Housing Department outlines goals for affordable housing proposals
Speaking to a crowd Tuesday at the City Club of Chicago, Department of Housing Commissioner Marisa Novara said they are pushing for the creation of affordable housing to serve those on the brink of homelessness.
Chicago’s Department of Housing is pushing for the creation of affordable, permanent supportive housing for individuals recently released from incarceration, survivors of gender-based violence and those who are on the cusp of homelessness.
Marisa Novara, the city’s commissioner for the Department of Housing, made the announcement Tuesday during a speech at the City Club of Chicago that was also livestreamed. The department is starting the process of seeking proposals for the low-income housing tax credit program, which helps fund the development of affordable housing.
The draft calling for proposals is open to public comment until Feb. 28, and a public meeting is expected to take place Feb. 14. The window of time for proposals will start in June.
Novara told the crowd that individuals might not fit the definition of being unhoused if they are temporarily living with someone else or have recently been released from prison, which is why they are seeking to ensure there are affordable housing units created for this population.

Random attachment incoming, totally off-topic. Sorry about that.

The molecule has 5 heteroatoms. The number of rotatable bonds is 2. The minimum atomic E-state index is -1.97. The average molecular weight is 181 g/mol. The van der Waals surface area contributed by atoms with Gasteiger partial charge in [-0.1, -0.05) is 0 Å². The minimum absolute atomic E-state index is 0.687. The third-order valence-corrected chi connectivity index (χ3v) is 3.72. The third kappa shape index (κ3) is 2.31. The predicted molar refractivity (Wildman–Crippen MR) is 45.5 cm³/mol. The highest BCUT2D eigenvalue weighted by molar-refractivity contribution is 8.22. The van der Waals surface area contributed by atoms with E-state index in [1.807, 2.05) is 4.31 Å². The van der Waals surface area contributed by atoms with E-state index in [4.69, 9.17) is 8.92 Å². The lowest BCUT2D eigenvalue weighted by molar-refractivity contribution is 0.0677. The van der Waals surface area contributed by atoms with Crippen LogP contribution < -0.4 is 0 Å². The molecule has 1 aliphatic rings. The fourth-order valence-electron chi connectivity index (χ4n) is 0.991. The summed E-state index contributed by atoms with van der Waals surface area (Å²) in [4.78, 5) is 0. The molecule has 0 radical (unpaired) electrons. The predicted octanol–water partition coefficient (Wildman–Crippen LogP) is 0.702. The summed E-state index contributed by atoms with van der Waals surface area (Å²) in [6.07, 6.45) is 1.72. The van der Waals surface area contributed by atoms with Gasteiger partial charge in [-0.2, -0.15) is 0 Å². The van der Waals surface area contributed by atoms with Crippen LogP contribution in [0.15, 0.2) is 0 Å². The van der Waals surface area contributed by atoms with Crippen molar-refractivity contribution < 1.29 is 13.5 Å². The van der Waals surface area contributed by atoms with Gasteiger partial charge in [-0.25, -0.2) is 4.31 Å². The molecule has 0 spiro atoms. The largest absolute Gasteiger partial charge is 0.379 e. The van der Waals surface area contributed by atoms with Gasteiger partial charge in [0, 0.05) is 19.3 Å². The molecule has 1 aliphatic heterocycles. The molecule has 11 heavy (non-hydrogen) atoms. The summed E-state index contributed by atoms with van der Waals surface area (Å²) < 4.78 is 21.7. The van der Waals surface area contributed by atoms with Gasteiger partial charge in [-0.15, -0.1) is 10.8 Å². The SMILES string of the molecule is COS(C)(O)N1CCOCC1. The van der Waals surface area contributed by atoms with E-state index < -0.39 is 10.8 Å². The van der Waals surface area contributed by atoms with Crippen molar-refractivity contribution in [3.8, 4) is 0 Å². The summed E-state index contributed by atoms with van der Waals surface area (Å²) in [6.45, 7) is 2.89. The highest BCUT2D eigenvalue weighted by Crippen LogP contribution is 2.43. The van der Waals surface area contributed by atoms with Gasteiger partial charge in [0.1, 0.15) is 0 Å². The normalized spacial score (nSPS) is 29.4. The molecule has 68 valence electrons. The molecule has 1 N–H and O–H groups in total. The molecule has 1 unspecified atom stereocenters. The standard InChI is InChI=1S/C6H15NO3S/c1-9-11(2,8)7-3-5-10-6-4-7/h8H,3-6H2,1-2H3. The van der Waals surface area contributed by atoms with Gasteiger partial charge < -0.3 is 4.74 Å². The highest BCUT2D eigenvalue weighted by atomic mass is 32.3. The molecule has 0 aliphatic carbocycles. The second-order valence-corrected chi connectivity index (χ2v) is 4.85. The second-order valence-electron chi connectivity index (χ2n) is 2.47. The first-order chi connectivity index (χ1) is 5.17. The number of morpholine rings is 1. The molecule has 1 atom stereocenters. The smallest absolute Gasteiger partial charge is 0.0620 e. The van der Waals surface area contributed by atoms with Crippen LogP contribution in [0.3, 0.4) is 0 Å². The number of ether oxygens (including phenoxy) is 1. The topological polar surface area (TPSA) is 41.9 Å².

“We know that at our basic level, homelessness is a housing problem,” Novara said. “Cities that have more affordable housing have less homelessness. We, as a department, have a growing sense of shared responsibility for these issues along with our partners at (the Department of Family and Support Services).”
The city’s annual count of the unhoused population in 2022 found that there were 3,875 people living in shelters or in encampments on the street, according to the city’s Department of Family and Support Services.
But the number of Chicago residents facing housing instability could be much higher. The Chicago Coalition for the Homeless released a report last year indicating that more than 65,000 people in Chicago experienced homelessness in 2020, which included those temporarily staying with others.
Novara said they are also encouraging developers to pitch projects near public transportation. They will also be looking for proposals for sites that have already been identified for affordable housing such as land in the Pilsen neighborhood near 18th and Peoria streets, and parcels of land in Woodlawn that are meant to preserve housing for the neighborhood.
The department is also making changes this year to try to reach more Black and Brown developers such as allowing a consultant to be part of the cost to help them navigate the tax credit system. Developers will also be required to use city agencies to solicit bids to reach more Black and Brown contractors, Novara said.
The changes and goals for this year’s proposals are part of the department’s aim to ensure more racial equity in affordable housing, she said.
“We take this approach because in this country, race neutral policies will never give us race neutral results,” Novara said. “What we know about structural racism is that simply letting things unfold is not neutral.”
The Department of Housing’s plan for proposals can be found at chicago.gov/QAP.
Elvia Malagón’s reporting on social justice and income inequality is made possible by a grant from the Chicago Community Trust.